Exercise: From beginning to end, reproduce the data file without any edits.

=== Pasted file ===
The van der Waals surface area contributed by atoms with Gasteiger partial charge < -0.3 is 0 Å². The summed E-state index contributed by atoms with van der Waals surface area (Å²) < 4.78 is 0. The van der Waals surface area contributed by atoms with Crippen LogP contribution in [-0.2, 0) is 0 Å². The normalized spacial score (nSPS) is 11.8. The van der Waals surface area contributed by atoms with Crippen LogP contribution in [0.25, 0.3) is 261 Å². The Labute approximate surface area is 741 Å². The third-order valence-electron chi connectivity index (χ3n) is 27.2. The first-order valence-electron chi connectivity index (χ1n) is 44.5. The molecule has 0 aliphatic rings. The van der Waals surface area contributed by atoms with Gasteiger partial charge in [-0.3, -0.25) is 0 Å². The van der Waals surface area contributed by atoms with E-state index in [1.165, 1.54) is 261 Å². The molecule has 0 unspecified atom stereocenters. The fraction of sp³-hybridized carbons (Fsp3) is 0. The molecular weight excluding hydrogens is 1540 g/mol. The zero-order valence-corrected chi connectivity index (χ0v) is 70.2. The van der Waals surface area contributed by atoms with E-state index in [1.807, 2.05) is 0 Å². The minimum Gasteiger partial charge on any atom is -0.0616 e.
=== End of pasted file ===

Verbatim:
The van der Waals surface area contributed by atoms with Gasteiger partial charge < -0.3 is 0 Å². The summed E-state index contributed by atoms with van der Waals surface area (Å²) < 4.78 is 0. The van der Waals surface area contributed by atoms with Crippen LogP contribution in [-0.2, 0) is 0 Å². The normalized spacial score (nSPS) is 11.8. The van der Waals surface area contributed by atoms with Crippen LogP contribution in [0.25, 0.3) is 261 Å². The Labute approximate surface area is 741 Å². The third-order valence-electron chi connectivity index (χ3n) is 27.2. The first-order valence-electron chi connectivity index (χ1n) is 44.5. The molecule has 0 aliphatic rings. The van der Waals surface area contributed by atoms with Gasteiger partial charge in [-0.3, -0.25) is 0 Å². The van der Waals surface area contributed by atoms with E-state index in [1.165, 1.54) is 261 Å². The molecule has 0 unspecified atom stereocenters. The fraction of sp³-hybridized carbons (Fsp3) is 0. The molecular weight excluding hydrogens is 1540 g/mol. The zero-order valence-corrected chi connectivity index (χ0v) is 70.2. The van der Waals surface area contributed by atoms with E-state index in [1.807, 2.05) is 0 Å². The minimum Gasteiger partial charge on any atom is -0.0616 e.